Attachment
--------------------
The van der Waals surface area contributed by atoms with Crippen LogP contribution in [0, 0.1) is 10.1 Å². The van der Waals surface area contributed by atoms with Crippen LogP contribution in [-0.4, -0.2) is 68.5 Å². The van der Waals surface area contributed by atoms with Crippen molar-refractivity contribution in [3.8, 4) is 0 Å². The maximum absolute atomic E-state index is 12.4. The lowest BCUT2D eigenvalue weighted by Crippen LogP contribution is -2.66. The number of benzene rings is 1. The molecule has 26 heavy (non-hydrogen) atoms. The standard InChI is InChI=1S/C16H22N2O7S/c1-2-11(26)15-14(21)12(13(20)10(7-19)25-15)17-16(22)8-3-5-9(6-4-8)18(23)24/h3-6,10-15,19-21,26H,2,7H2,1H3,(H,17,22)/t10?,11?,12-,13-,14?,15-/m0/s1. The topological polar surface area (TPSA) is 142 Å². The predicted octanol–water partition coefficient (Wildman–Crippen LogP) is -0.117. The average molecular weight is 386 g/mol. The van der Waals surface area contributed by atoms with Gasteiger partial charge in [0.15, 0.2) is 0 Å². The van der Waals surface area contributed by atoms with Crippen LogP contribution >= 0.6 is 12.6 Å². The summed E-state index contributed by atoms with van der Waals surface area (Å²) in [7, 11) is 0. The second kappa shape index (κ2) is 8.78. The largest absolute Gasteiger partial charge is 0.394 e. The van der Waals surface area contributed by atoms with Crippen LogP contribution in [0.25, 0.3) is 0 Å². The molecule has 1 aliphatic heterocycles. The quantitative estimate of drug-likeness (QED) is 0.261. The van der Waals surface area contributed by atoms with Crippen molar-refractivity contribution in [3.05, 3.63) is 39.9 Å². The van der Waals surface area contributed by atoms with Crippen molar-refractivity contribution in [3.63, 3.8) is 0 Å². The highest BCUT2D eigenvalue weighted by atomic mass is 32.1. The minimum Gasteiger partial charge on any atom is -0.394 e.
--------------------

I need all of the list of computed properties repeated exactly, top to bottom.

The van der Waals surface area contributed by atoms with Crippen LogP contribution in [0, 0.1) is 10.1 Å². The van der Waals surface area contributed by atoms with Crippen LogP contribution in [-0.4, -0.2) is 68.5 Å². The van der Waals surface area contributed by atoms with Crippen molar-refractivity contribution in [3.8, 4) is 0 Å². The maximum absolute atomic E-state index is 12.4. The lowest BCUT2D eigenvalue weighted by Crippen LogP contribution is -2.66. The number of benzene rings is 1. The molecule has 26 heavy (non-hydrogen) atoms. The standard InChI is InChI=1S/C16H22N2O7S/c1-2-11(26)15-14(21)12(13(20)10(7-19)25-15)17-16(22)8-3-5-9(6-4-8)18(23)24/h3-6,10-15,19-21,26H,2,7H2,1H3,(H,17,22)/t10?,11?,12-,13-,14?,15-/m0/s1. The topological polar surface area (TPSA) is 142 Å². The predicted octanol–water partition coefficient (Wildman–Crippen LogP) is -0.117. The average molecular weight is 386 g/mol. The van der Waals surface area contributed by atoms with Gasteiger partial charge in [0.15, 0.2) is 0 Å². The van der Waals surface area contributed by atoms with Crippen LogP contribution >= 0.6 is 12.6 Å². The summed E-state index contributed by atoms with van der Waals surface area (Å²) in [7, 11) is 0. The second kappa shape index (κ2) is 8.78. The largest absolute Gasteiger partial charge is 0.394 e. The van der Waals surface area contributed by atoms with Crippen LogP contribution in [0.25, 0.3) is 0 Å². The molecule has 1 aliphatic heterocycles. The quantitative estimate of drug-likeness (QED) is 0.261. The van der Waals surface area contributed by atoms with Crippen molar-refractivity contribution in [3.05, 3.63) is 39.9 Å². The van der Waals surface area contributed by atoms with Crippen molar-refractivity contribution in [3.63, 3.8) is 0 Å². The highest BCUT2D eigenvalue weighted by atomic mass is 32.1. The minimum Gasteiger partial charge on any atom is -0.394 e.